Each family has to decide how much dramatic license it is willing to tolerate in a “Bible movie.” Historical inaccuracies, though few, range from the minor to the major. One significant error involves cinematic Peter’s immediate insight as to the nature of Christ’s Resurrection as not only a “disappearing body” but a Resurrection to a life that would make Him ever-present with His followers. The real Peter and John, finding the tomb empty (John 20:3–10), believed the body was gone but remained somewhat confused (John 20:9) until Jesus later surprised them by appearing to them in a locked room. The cinematic Peter, however, instantly knows that the empty tomb means Jesus is not merely gone but instead exclaims, “He’s back!” Then rushing to the helm of apostolic leadership—rather than awaiting personal encounters with the risen Lord as the Bible records—cinematic Peter, by administering the Lord’s supper (“This is My body . . . this is My blood”) to his fellow disciples, almost magically conjures Jesus’s first appearance to them.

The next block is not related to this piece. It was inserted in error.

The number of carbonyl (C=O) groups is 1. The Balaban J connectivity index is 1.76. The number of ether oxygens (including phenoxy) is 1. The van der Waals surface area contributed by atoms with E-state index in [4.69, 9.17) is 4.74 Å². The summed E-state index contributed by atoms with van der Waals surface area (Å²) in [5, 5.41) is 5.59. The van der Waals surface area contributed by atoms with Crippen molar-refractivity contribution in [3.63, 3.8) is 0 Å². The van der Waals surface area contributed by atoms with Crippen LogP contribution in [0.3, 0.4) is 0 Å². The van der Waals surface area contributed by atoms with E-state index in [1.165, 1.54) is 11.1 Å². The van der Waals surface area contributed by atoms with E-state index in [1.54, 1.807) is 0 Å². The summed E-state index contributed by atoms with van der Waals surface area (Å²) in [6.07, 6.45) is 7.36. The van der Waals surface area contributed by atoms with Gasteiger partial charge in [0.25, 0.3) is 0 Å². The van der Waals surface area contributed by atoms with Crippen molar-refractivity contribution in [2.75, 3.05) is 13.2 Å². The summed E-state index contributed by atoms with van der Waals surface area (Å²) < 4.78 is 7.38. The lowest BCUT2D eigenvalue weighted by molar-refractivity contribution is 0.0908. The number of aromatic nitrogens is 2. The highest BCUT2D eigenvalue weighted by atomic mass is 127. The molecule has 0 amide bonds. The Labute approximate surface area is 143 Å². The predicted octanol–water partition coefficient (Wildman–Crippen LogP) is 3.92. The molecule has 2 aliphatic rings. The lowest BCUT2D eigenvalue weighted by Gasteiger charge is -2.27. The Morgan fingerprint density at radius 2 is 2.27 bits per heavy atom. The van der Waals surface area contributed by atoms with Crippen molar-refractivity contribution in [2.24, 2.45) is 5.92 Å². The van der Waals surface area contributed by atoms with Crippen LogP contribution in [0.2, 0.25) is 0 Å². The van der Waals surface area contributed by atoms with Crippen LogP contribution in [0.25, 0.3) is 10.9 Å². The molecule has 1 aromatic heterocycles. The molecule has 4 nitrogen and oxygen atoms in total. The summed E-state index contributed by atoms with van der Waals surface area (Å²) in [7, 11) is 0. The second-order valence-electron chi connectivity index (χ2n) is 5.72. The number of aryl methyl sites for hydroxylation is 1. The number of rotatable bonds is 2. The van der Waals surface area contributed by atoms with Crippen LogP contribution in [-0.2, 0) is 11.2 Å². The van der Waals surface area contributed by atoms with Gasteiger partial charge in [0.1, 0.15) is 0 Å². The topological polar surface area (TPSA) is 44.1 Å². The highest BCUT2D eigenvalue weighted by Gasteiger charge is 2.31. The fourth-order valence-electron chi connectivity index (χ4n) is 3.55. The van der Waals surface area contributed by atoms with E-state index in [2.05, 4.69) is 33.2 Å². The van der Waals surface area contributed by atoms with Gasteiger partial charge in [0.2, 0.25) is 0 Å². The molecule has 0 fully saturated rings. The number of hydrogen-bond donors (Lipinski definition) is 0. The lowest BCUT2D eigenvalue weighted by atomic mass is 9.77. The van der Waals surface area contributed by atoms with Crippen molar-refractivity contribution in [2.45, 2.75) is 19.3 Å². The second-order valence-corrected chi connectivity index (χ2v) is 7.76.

Historically accurate aspects ofSon of God include its portrayal of the fact that the Jewish people of the time wanted a political-military messianic figure. Most failed to understand the sort of Messiah God had sent them. This historical misunderstanding shows itself clearly after the feeding of the 5,000 when, having eaten the miraculously provided meal, the crowd clamored to make Him king (John 6:15). But while the failure of both the people and the Jewish leaders to be satisfied with God’s Messiah is depicted, the fact that Jesus Christ came to save people from theirs sins—sins that otherwise would doom every one of us to hell for eternity—is missing as much in the film as in the miniseries that aired last year.